Stripped of its plot, the 'Iliad' is a scattering of names and biographies of ordinary soldiers: men who trip over their shields, lose their courage or miss their wives. In addition to these, there is a cast of anonymous people: the farmers, walkers, mothers, neighbours who inhabit its similes.
If you put a real leaf and a silk leaf side by side, you'll see something of the difference between Homer's poetry and anyone else's. There seem to be real leaves still alive in the 'Iliad,' real animals, real people, real light attending everything.
It's hard to write a war story without thinking about the 'Iliad.' Because the 'Iliad' knows everything about war.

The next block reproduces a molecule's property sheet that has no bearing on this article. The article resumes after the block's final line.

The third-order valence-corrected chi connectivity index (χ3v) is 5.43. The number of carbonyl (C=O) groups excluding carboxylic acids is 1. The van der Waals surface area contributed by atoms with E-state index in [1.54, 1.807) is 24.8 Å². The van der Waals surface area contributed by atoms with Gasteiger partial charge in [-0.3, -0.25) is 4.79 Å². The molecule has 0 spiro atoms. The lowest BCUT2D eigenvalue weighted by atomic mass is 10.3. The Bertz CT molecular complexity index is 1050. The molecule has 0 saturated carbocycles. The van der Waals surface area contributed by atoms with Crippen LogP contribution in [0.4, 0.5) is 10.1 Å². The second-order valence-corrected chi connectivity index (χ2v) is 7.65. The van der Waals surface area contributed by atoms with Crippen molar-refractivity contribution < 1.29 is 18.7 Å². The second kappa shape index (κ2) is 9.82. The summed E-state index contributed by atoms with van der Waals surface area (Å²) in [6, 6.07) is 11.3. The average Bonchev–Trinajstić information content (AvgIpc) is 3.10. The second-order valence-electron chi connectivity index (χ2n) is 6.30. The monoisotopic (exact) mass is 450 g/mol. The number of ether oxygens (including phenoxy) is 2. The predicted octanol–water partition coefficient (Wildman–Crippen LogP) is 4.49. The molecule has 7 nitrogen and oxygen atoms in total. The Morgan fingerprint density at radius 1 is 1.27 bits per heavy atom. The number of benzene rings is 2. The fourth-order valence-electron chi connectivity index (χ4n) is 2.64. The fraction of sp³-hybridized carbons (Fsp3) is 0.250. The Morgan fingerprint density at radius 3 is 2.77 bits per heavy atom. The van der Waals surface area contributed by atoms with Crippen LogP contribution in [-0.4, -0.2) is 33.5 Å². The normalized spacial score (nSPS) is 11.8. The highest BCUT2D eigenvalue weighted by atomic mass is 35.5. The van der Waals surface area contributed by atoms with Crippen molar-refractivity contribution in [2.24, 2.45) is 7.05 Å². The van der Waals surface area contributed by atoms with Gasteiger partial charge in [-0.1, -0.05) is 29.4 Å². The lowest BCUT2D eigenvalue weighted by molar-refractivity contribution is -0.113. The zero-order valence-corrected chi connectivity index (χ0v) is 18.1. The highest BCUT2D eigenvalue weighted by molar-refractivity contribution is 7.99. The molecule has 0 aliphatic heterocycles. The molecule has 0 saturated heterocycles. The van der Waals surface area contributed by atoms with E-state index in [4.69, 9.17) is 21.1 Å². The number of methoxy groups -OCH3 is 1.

Fiction has consisted either of placing imaginary characters in a true story, which is the Iliad, or of presenting the story of an individual as having a general historical value, which is the Odyssey.
When I was nine, I started reading Homer. I would get up at four o'clock in the morning, before I had to go to school, in third or fourth grade, and, for several hours, I would read 'The Iliad' or 'The Odyssey.'